Prof Neethiahnanthan, who is also the executive dean at Taylor’s University’s Faculty of Social Sciences and Leisure Management, says encouraging spending from locals would require a rebranding of domestic tourism.
“The government’s move to focus on domestic tourism in 2021 is a good strategy as international borders are closed and expected to remain closed for (a while longer). What is important is our government should rebrand domestic tourism,” he says.
Prof Neethiahnanthan says travel operators need to motivate Malaysians to spend more while holidaying in their own country.
“Unfortunately, our locals do not spend as much locally compared to their international trips, or as much as incoming international tourists. We need our local tourists to stay at the hotels, hire travel agencies, tour coaches and guides to support the industry.
“The introduction of the travel subsidy and tax rebates by the government in 2020 is the right step forward to spurring domestic spending and it did encourage domestic travelling activities,” Prof Neethiahnanthan shares.
The onus is also on travel operators to effectively market domestic destinations to local visitors.
“There are many unknown destinations in Malaysia which are considered ‘hidden jewels’. Travel operators can package these destinations to the domestic market rather than focusing on commercialised destination alone.
“This approach is in line with the recent travel behaviours where travellers usually seek ‘Instagram-able’ moments. Travel operators and hotels should capitalise on this growing trend and galvanise local travellers to local attractions,” says Prof Neethiahnanthan.
Marketing and promoting destinations aside, the recovery of Malaysia’s post-pandemic domestic tourism is staked upon rebuilding confidence. Travel operators would need to boost confidence among domestic tourists to get them to travel amid the pandemic.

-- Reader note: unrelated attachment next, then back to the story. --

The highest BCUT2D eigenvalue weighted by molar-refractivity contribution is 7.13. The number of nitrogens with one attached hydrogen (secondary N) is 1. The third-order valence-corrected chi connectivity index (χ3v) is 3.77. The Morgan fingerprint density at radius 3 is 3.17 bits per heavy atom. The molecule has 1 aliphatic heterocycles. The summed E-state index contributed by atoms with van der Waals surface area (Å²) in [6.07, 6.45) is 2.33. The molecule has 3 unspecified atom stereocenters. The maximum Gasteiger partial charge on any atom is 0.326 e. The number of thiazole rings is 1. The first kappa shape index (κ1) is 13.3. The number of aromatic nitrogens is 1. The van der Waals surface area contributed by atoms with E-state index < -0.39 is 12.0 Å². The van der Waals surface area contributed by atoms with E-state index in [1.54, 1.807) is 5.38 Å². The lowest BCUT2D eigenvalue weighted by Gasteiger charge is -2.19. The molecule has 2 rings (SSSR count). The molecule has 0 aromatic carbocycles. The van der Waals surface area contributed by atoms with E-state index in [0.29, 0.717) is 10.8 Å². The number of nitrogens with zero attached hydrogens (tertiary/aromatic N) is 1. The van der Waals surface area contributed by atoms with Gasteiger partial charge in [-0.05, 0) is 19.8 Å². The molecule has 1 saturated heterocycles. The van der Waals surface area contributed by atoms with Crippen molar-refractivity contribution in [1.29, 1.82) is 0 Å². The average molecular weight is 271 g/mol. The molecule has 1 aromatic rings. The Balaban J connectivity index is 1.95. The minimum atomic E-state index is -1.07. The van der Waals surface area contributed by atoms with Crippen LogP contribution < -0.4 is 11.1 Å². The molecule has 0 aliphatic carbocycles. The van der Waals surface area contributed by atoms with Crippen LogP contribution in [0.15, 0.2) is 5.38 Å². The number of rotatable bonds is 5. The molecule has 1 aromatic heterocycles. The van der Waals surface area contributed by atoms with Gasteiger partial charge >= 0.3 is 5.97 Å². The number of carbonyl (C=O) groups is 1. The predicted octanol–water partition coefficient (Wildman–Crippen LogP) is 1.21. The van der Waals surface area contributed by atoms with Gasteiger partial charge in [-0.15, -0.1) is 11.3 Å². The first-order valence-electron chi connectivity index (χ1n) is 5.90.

“The priority for future travel is health and safety as the first policy among tourists. This changing travel behaviour is expected given the havoc this virus has caused to our lives.
“If we are merely looking at it from a pandemic perspective, then safety is of the highest priority (of travel motivation). If the industry can convey a message to the public that travelling is safe, the demand for tourism will increase. “Travellers’ confidence and trust is important to revive tourism activities,” says Prof Neethiahnanthan.
Good health and safety measures are just the tip of post-pandemic travel trends. The coronavirus has invariably changed the travel behaviour of many people, and operators need to respond accordingly.
Sustainability for one, will be an important factor for travellers moving forward in a post-pandemic environment.
“Theoretically, there will be more and more quality tourism as opposed to mass tourism, with tourist being more sustainably conscious. The authorities and industry should take this opportunity to divert tourists to new destinations to avoid overcrowding.
“This will also ensure sustainable tourism practice. It is yet to be seen if such new travel behaviours and motivation take precedent,” the professor adds.
What’s for certain is that tourism operators certainly have their work cut out for them in rebuilding the sector.
As for local tourists like Tan, she just hopes she can experience top-notch hospitality when she takes a vacation in her own backyard.